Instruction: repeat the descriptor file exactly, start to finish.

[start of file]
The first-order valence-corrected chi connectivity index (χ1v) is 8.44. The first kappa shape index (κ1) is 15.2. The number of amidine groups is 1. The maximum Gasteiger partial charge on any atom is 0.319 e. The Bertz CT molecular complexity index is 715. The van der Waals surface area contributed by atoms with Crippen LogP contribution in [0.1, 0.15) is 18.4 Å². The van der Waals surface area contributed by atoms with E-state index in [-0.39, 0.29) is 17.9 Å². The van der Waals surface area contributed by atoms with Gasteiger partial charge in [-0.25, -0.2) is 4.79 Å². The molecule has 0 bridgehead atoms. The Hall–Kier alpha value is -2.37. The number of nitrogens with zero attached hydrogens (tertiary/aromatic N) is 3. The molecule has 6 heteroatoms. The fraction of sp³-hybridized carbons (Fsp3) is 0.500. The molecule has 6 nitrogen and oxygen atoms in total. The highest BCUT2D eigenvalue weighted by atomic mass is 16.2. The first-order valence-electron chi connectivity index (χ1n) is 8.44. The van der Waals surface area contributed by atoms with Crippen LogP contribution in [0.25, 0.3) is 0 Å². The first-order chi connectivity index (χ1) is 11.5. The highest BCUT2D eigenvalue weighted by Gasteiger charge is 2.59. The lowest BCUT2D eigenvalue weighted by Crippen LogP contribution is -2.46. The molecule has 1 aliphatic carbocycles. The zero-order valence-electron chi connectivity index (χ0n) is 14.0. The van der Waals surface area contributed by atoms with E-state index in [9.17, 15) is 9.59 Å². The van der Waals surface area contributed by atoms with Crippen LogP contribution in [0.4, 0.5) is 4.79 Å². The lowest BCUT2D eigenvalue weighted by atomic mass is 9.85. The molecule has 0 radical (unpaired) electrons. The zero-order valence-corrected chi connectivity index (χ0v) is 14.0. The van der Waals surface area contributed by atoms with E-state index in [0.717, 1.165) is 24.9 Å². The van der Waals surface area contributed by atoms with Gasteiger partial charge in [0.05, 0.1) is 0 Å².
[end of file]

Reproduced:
The first-order valence-corrected chi connectivity index (χ1v) is 8.44. The first kappa shape index (κ1) is 15.2. The number of amidine groups is 1. The maximum Gasteiger partial charge on any atom is 0.319 e. The Bertz CT molecular complexity index is 715. The van der Waals surface area contributed by atoms with Crippen LogP contribution in [0.1, 0.15) is 18.4 Å². The van der Waals surface area contributed by atoms with E-state index in [-0.39, 0.29) is 17.9 Å². The van der Waals surface area contributed by atoms with Gasteiger partial charge in [-0.25, -0.2) is 4.79 Å². The molecule has 0 bridgehead atoms. The Hall–Kier alpha value is -2.37. The number of nitrogens with zero attached hydrogens (tertiary/aromatic N) is 3. The molecule has 6 heteroatoms. The fraction of sp³-hybridized carbons (Fsp3) is 0.500. The molecule has 6 nitrogen and oxygen atoms in total. The highest BCUT2D eigenvalue weighted by atomic mass is 16.2. The first-order valence-electron chi connectivity index (χ1n) is 8.44. The van der Waals surface area contributed by atoms with Crippen LogP contribution in [0.25, 0.3) is 0 Å². The first-order chi connectivity index (χ1) is 11.5. The highest BCUT2D eigenvalue weighted by Gasteiger charge is 2.59. The lowest BCUT2D eigenvalue weighted by Crippen LogP contribution is -2.46. The molecule has 1 aliphatic carbocycles. The zero-order valence-electron chi connectivity index (χ0n) is 14.0. The van der Waals surface area contributed by atoms with E-state index in [9.17, 15) is 9.59 Å². The van der Waals surface area contributed by atoms with Crippen LogP contribution in [0.4, 0.5) is 4.79 Å². The lowest BCUT2D eigenvalue weighted by atomic mass is 9.85. The molecule has 0 radical (unpaired) electrons. The zero-order valence-corrected chi connectivity index (χ0v) is 14.0. The van der Waals surface area contributed by atoms with E-state index in [0.717, 1.165) is 24.9 Å². The van der Waals surface area contributed by atoms with Gasteiger partial charge in [0.05, 0.1) is 0 Å².